(Bloomberg) -- China unexpectedly boosted the injection of short-term cash into the banking system as record amount of policy loans come due and Premier Li Keqiang flags challenges to the nation’s growth.
The People’s Bank of China added 50 billion yuan ($7.8 billion) in the financial system with seven-day reverse repurchase agreements, after adding 10 billion yuan per day in the past two sessions. While the operation still led to a net liquidity drainage considering maturities, it signals that authorities have grown concerned about potential cash tightness in the coming weeks.
This month, lenders have to repay the PBOC a record 1 trillion yuan of medium-term loans injected last year following a series of defaults by state-owned companies. Banks also need to set aside cash to buy bonds sold by local governments.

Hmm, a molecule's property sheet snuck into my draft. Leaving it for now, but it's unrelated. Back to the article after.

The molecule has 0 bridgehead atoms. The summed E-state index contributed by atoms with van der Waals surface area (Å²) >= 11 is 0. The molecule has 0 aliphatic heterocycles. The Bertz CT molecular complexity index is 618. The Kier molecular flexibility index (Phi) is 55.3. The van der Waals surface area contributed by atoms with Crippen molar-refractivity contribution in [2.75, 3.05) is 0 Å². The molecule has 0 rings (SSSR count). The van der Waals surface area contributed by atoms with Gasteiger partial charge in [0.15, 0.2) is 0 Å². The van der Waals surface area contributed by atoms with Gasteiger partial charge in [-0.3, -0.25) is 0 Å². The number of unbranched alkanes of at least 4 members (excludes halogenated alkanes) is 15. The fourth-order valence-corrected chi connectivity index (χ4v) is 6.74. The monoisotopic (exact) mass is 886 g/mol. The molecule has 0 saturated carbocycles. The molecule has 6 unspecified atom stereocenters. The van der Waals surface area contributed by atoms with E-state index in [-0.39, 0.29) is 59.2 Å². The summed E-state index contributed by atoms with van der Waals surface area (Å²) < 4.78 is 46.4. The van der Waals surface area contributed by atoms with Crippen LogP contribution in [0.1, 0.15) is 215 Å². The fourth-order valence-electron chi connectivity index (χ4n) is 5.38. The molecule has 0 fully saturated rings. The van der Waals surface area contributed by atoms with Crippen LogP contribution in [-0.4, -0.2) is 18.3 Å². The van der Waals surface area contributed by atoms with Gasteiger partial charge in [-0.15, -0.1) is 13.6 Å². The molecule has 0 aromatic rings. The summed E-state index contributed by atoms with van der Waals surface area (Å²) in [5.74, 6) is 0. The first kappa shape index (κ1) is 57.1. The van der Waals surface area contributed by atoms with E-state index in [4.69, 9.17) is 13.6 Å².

The cash addition also comes as the economy faces headwinds amid Beijing’s efforts to slow growth in the real-estate sector. Premier Li said the economy faces new downward pressures and has to cut taxes and fees to address the problems faced by small and medium-sized companies.
“The move amid growth headwinds could help prevent funding costs from rising further and keep bond yields relatively low,” said Ming Ming, head of fixed-income research at Citic Securities Co. “But still, the market should not anticipate more radical easing from the PBOC like a reserve-ratio cut, considering that the Federal Reserve is tapering.”
The overnight repurchase rate, a gauge of short-term interbank funding costs, fell 11 basis points to 2% following the cash injection. The yield on 10-year government bonds fell two basis points to 2.92%, the lowest level in more than three weeks.
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